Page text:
Student Made: New Chicago-Kent Program Boosts Equity with Paid Externship

  • By Kayla Molander

During her first summer at Chicago-Kent College of Law, Jennifer Dickey ’24 had to turn down a legal opportunity because it wasn’t paid. She says this is not an uncommon experience for students.

“Myself, I’m a single parent, so I’ve had to strategize with the jobs I take,” she says. “I could never take an unpaid position over the summer, but over the fall if I can qualify for work study, then maybe I can take a government job. That’s the way I’ve balanced it, and I’ve been lucky.”

In an effort to help struggling students, Dickey has worked to create the Building Representation, Inclusion, Diversity, Growth, and Equity (BRIDGE) paid externship pilot program at Chicago-Kent that is launching in fall 2023.

For the first time ever, a number of Chicago-Kent students will be able to receive academic credit for paid externships through the BRIDGE program.

Marsha Ross-Jackson, university ombudsperson, associate dean of the Office of Diversity, Equity, and Inclusion, executive director of the H. Malin Institute for Law and the Workplace, and senior lecturer at Chicago-Kent, helped Dickey create the BRIDGE program and get it approved.

Ross-Jackson said BRIDGE is about more than simply paying students for their work. The classroom component will provide professional coaching geared toward students from backgrounds that are historically underrepresented in the field of law.

“What we’ll focus on in the course will be professionalism skills,” Ross-Jackson says. “How to move your career forward. Understanding what our obligations are as lawyers, as professionals. Understanding the benefits and challenges of networking and how to be engaged and perform well in environments when you may be one of a few who look like you. How to navigate those struggles and what to anticipate.”

“We’re hoping to have alumni come in and speak to students, even have conversations on normal habits when you’re going out and meeting clients over dinner,” says Dickey .

This is a struggle that Ross-Jackson understands personally. She is a first-generation lawyer who worked in a big law firm for eight years after law school. Out of 300, she was one of only a handful of Black attorneys at the firm.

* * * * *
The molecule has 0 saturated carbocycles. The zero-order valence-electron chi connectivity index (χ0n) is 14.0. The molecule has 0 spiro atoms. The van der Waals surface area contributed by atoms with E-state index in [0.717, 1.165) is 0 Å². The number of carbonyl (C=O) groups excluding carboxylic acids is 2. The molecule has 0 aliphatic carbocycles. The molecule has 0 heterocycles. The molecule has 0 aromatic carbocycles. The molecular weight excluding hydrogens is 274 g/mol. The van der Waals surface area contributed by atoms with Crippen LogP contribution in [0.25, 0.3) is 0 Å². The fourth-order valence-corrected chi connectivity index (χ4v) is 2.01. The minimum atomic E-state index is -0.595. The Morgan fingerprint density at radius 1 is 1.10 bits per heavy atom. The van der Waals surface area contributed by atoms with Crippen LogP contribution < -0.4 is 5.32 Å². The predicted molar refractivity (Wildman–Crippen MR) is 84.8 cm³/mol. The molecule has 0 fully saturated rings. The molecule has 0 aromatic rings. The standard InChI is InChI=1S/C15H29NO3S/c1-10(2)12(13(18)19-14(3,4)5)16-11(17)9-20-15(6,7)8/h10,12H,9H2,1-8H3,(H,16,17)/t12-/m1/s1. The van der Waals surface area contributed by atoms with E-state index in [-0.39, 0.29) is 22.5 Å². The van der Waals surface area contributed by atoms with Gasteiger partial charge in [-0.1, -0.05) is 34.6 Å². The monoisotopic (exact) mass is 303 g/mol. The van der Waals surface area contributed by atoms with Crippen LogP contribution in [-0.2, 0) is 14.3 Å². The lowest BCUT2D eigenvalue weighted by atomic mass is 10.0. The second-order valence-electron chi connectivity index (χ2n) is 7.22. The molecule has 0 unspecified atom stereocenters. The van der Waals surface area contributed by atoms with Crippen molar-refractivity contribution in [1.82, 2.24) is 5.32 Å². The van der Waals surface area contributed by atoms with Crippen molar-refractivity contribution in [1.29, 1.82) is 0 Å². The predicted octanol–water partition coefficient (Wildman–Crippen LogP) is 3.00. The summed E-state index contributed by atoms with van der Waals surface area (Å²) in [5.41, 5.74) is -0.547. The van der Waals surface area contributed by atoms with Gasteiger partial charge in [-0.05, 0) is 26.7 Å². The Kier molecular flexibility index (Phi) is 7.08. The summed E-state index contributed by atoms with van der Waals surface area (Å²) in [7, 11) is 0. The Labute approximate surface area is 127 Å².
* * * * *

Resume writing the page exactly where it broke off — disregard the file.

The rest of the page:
“It’s more than just not seeing anyone who looks like you, it really is that your life experiences oftentimes are very different. There’s this expectation that you’re like everyone else, but you aren’t,” she says. “It’s exhausting. You can’t be who you are when you’re constantly on guard, trying to fit in and assimilate.”

Ross-Jackson used to avoid golf outings, luncheons, and other networking events because she felt uncomfortable in those spaces and found them difficult to navigate and emotionally draining. She didn’t realize how important those things were to her career, which suffered as a result.

The new BRIDGE course will bring in prominent attorneys and judges who can share similar experiences and teach students how to navigate those situations.

“With the externship, they can practice those things as a student before they’re an employee,” Ross-Jackson. “It’s another way to provide students with the skills and confidence to enter the legal profession consistent with who they are.”

This is a pilot program, but Dickey and Ross-Jackson hope it can be expanded to be a permanent offering. They would also like to see paid externship opportunities expand.

Offering pay and credit for externships is a practice that was banned by the American Bar Association (ABA) until 2016. Now, law schools are allowed to make their own rules.

After the ABA lifted its ban, the Chicago-Kent faculty voted to institute its own. The concern was that if firms start to pay students for externships, then they would become more like a job and less like a course, causing the educational component to suffer. Dickey and Ross-Jackson hope to avoid that fate by monitoring the externships carefully.

Allowing pay for externships was also controversial because opponents were concerned that it would pull students from externships in the government and nonprofit sectors, where organizations often can’t afford to pay externs.

Dickey isn’t convinced that will be a problem at Chicago-Kent.

“I think the Chicago-Kent community is huge on encouraging volunteering and working at nonprofits and government jobs,” she says. “We have a public interest award ceremony every year. Our students aren’t turning away from that.”

“Many students from underrepresented groups come to law school because they want to make a difference. They come to law school because they want to have an impact on their community,” says Ross-Jackson. “But you can’t decide for people where they should be by closing off opportunities. That is an unproductive strategy to make sure people go into certain areas in the industry.”

“People from underrepresented communities are needed in ALL areas of the legal profession— not just in government and non-profits,” she continues.

The course will be offered in fall 2023, and students can enroll now. More information can be found online. Anyone with questions should reach out to

“Chicago-Kent has always been seen as innovative. This program shows that Chicago-Kent cares about equity and putting its students in the best position that they can be,” says Dickey.


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